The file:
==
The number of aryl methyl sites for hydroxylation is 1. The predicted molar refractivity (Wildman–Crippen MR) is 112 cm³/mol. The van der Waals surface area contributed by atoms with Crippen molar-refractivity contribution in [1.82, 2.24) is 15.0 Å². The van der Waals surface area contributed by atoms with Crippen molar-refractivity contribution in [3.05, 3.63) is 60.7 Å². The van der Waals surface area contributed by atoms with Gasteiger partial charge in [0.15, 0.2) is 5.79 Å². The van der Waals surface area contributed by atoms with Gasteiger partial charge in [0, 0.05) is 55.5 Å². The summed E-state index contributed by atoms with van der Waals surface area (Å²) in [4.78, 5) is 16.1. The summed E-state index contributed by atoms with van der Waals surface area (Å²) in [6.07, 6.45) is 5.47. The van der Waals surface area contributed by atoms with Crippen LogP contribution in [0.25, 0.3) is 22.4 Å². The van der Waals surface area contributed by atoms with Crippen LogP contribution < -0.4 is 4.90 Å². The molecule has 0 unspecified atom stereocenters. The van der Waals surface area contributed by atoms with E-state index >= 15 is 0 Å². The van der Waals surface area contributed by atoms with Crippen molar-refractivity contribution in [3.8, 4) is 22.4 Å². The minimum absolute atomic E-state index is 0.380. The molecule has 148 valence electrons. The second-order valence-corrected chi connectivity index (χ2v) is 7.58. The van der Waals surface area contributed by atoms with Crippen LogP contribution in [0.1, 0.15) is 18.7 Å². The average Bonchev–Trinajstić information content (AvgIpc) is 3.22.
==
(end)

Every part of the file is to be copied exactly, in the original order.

The number of aryl methyl sites for hydroxylation is 1. The predicted molar refractivity (Wildman–Crippen MR) is 112 cm³/mol. The van der Waals surface area contributed by atoms with Crippen molar-refractivity contribution in [1.82, 2.24) is 15.0 Å². The van der Waals surface area contributed by atoms with Crippen molar-refractivity contribution in [3.05, 3.63) is 60.7 Å². The van der Waals surface area contributed by atoms with Gasteiger partial charge in [0.15, 0.2) is 5.79 Å². The van der Waals surface area contributed by atoms with Gasteiger partial charge in [0, 0.05) is 55.5 Å². The summed E-state index contributed by atoms with van der Waals surface area (Å²) in [4.78, 5) is 16.1. The summed E-state index contributed by atoms with van der Waals surface area (Å²) in [6.07, 6.45) is 5.47. The van der Waals surface area contributed by atoms with Crippen LogP contribution in [0.25, 0.3) is 22.4 Å². The van der Waals surface area contributed by atoms with Crippen LogP contribution < -0.4 is 4.90 Å². The molecule has 0 unspecified atom stereocenters. The van der Waals surface area contributed by atoms with E-state index >= 15 is 0 Å². The van der Waals surface area contributed by atoms with Crippen molar-refractivity contribution in [3.8, 4) is 22.4 Å². The minimum absolute atomic E-state index is 0.380. The molecule has 148 valence electrons. The second-order valence-corrected chi connectivity index (χ2v) is 7.58. The van der Waals surface area contributed by atoms with Crippen LogP contribution in [0.1, 0.15) is 18.7 Å². The average Bonchev–Trinajstić information content (AvgIpc) is 3.22.